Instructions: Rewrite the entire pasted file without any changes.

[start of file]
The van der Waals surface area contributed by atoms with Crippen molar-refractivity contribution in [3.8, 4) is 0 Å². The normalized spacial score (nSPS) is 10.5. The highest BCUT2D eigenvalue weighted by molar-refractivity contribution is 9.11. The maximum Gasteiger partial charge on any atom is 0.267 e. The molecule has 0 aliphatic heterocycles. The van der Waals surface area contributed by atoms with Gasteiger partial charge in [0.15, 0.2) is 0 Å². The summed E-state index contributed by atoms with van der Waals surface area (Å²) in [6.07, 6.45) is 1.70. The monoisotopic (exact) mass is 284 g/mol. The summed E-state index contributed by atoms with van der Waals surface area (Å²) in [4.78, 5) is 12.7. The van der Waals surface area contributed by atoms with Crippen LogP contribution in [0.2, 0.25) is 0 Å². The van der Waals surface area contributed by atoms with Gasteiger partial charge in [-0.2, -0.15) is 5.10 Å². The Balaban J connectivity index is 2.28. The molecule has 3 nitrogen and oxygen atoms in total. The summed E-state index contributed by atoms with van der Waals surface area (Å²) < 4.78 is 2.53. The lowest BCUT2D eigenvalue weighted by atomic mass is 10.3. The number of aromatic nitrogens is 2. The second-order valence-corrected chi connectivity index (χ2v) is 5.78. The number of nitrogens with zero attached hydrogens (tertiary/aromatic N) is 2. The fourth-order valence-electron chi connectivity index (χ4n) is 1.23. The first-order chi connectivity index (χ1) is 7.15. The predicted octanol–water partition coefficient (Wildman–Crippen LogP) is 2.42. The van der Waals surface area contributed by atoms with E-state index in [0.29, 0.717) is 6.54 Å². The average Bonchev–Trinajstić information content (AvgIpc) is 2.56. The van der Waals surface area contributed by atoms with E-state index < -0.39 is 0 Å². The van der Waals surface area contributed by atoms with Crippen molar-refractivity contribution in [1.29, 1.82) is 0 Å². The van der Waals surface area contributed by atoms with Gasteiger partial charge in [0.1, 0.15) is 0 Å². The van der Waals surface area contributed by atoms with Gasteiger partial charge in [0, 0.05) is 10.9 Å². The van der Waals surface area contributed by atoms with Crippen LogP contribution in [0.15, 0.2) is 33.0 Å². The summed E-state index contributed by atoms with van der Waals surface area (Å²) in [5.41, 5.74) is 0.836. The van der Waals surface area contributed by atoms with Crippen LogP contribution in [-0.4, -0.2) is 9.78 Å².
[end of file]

The van der Waals surface area contributed by atoms with Crippen molar-refractivity contribution in [3.8, 4) is 0 Å². The normalized spacial score (nSPS) is 10.5. The highest BCUT2D eigenvalue weighted by molar-refractivity contribution is 9.11. The maximum Gasteiger partial charge on any atom is 0.267 e. The molecule has 0 aliphatic heterocycles. The van der Waals surface area contributed by atoms with Gasteiger partial charge in [0.15, 0.2) is 0 Å². The summed E-state index contributed by atoms with van der Waals surface area (Å²) in [6.07, 6.45) is 1.70. The monoisotopic (exact) mass is 284 g/mol. The summed E-state index contributed by atoms with van der Waals surface area (Å²) in [4.78, 5) is 12.7. The van der Waals surface area contributed by atoms with Crippen LogP contribution in [0.2, 0.25) is 0 Å². The van der Waals surface area contributed by atoms with Gasteiger partial charge in [-0.2, -0.15) is 5.10 Å². The Balaban J connectivity index is 2.28. The molecule has 3 nitrogen and oxygen atoms in total. The summed E-state index contributed by atoms with van der Waals surface area (Å²) < 4.78 is 2.53. The lowest BCUT2D eigenvalue weighted by atomic mass is 10.3. The number of aromatic nitrogens is 2. The second-order valence-corrected chi connectivity index (χ2v) is 5.78. The number of nitrogens with zero attached hydrogens (tertiary/aromatic N) is 2. The fourth-order valence-electron chi connectivity index (χ4n) is 1.23. The first-order chi connectivity index (χ1) is 7.15. The predicted octanol–water partition coefficient (Wildman–Crippen LogP) is 2.42. The van der Waals surface area contributed by atoms with E-state index in [0.29, 0.717) is 6.54 Å². The average Bonchev–Trinajstić information content (AvgIpc) is 2.56. The van der Waals surface area contributed by atoms with E-state index < -0.39 is 0 Å². The van der Waals surface area contributed by atoms with Crippen molar-refractivity contribution in [1.29, 1.82) is 0 Å². The van der Waals surface area contributed by atoms with Gasteiger partial charge in [0.1, 0.15) is 0 Å². The van der Waals surface area contributed by atoms with Gasteiger partial charge in [0, 0.05) is 10.9 Å². The van der Waals surface area contributed by atoms with Crippen LogP contribution in [0.15, 0.2) is 33.0 Å². The summed E-state index contributed by atoms with van der Waals surface area (Å²) in [5.41, 5.74) is 0.836. The van der Waals surface area contributed by atoms with Crippen LogP contribution in [-0.4, -0.2) is 9.78 Å².